better sense to be derived from a "bend joint"
This statement seems to contradict your previous statement?

Quote
Quote

    It is possible to subject #1053 Butterfly to a tri-axial loading profile.

Some math wizards who addressed this term came to
the conclusion that it is, rather BI-axial; I'm happier
with some note of *three*, and maybe thus "3-way".
Be that as it may, the abused term

Tri-axial is a natural extension of Bi-axial.
I don't see that as an 'abuse' of terms.
Rope access operators routinely subject #1053 Butterfly to a 'tri-axial' loading profile (see image below).
Similar concept with #1085 Double F8 (aka 'bunny ears') - which also is routinely tri-axially loaded.

EDIT NOTE:
Obviously, there are varying degrees of separation between each 'leg' in a 'tri-axial' loading profile.
[ ] if 60 degree 'included angle', then 150 degrees between both legs
[ ] if 120 degree 'included angle', then symmetric 120 separation between all 3 legs. This would be an interesting angle to load test.
Title: Re: Yet, another midline eyeknot
Post by: KC on June 03, 2021, 07:08:24 AM
We can use some binding knots(by description) to hitch(as a utility) Constrictor, Ground Line , Bag.
So, less relevance in name game of hitch/bend etc.
There is a naming convention, then also how used too.
The force patterns in Constrictor, Ground Line , Bag CHANGE if same setup used as Hitch or Round Binding utility
>>per external input linear force imposed to controlling arcs or internal radial force swell instead imposed against same controlling arcs
There is how we visually reference to tie, then how we load framework given as sometimes separate items.
Hitch, Bend etc. classically seem applied to unloaded forms, as point of communication.
In actual usage, look at it all as piping, that terminates at a node deformity (hitch) or continues thru node deformity(bend)
>>  from clean, inline form of no deforming nodes just linear connection thru.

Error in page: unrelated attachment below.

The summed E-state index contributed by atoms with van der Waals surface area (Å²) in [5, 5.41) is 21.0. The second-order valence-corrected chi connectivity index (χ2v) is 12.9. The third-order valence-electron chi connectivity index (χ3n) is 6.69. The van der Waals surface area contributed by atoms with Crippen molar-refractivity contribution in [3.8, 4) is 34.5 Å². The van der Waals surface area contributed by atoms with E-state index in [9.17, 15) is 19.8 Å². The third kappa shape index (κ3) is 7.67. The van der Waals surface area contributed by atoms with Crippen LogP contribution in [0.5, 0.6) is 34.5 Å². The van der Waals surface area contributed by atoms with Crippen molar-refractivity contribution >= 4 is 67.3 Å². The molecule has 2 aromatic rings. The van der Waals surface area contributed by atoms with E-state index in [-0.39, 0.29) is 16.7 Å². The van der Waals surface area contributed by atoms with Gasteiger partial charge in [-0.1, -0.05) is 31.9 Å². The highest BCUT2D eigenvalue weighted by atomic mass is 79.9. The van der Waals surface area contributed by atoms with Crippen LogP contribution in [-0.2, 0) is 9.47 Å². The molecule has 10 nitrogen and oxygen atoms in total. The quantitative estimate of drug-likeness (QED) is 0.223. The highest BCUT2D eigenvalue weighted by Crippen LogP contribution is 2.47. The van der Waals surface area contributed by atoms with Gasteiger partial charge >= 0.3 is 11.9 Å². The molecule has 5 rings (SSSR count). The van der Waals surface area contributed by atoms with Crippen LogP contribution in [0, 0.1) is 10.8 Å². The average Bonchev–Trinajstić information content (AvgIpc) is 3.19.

>>Over Hand knot in single line is just deformity like kinked link in chain; weakens w/o other utility in trade; just a bad deal/trade-off!,
ALSO, a simplest, single Turn single end loaded HH termination is meant to be a 1 Dimensional pull across host ONLY,
BUT, more complex/dual loaded ends HH as a lengthwise pull continuation is more a 2Dimensional usage across host, and then along it too.
.
Naming by visual reference for communication of cold forming; but usually not hot forging into rigidity against loading by usage generally.
So we say Clove is 2 HHs as mnemonic guide, but 1st crossing serves lesser over greater force: Crossed Turn
then 2nd crossing of Bitter End does serve greater over lesser to more Nip, but not a strong hitch pressure as 1st crossing trestles the crossing over a more rigid SPart than Bitter End, so 2 factors of less than normal hitch pressure: trestle and then by neighboring more rigid ropePart together for less pressure to nip/secure Bitter End.  BUT, visually to direct, we oversimplify past correct force imagery to saying 2 HHs.
.
Both functions(terminate and couple both) found under 1 of the simplest knot form names HH( 1st knot chapter_21#1602 right angle pull) as a single terminating form.